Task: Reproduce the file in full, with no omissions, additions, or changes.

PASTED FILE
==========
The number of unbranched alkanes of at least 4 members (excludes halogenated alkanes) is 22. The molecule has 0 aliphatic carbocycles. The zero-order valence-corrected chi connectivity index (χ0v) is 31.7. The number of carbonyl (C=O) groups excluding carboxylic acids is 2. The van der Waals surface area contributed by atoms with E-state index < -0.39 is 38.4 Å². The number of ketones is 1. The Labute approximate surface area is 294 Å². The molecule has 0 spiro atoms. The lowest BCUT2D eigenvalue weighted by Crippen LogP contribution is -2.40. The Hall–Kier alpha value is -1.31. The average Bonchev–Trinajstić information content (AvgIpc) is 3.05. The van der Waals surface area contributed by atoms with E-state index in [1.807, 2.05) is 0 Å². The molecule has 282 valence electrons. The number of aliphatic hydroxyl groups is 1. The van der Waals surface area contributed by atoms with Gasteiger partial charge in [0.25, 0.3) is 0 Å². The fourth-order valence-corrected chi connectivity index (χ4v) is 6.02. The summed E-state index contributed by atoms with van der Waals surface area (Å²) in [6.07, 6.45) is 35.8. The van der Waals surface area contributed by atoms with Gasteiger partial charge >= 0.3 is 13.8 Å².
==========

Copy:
The number of unbranched alkanes of at least 4 members (excludes halogenated alkanes) is 22. The molecule has 0 aliphatic carbocycles. The zero-order valence-corrected chi connectivity index (χ0v) is 31.7. The number of carbonyl (C=O) groups excluding carboxylic acids is 2. The van der Waals surface area contributed by atoms with E-state index < -0.39 is 38.4 Å². The number of ketones is 1. The Labute approximate surface area is 294 Å². The molecule has 0 spiro atoms. The lowest BCUT2D eigenvalue weighted by Crippen LogP contribution is -2.40. The Hall–Kier alpha value is -1.31. The average Bonchev–Trinajstić information content (AvgIpc) is 3.05. The van der Waals surface area contributed by atoms with E-state index in [1.807, 2.05) is 0 Å². The molecule has 282 valence electrons. The number of aliphatic hydroxyl groups is 1. The van der Waals surface area contributed by atoms with Gasteiger partial charge in [0.25, 0.3) is 0 Å². The fourth-order valence-corrected chi connectivity index (χ4v) is 6.02. The summed E-state index contributed by atoms with van der Waals surface area (Å²) in [6.07, 6.45) is 35.8. The van der Waals surface area contributed by atoms with Gasteiger partial charge >= 0.3 is 13.8 Å².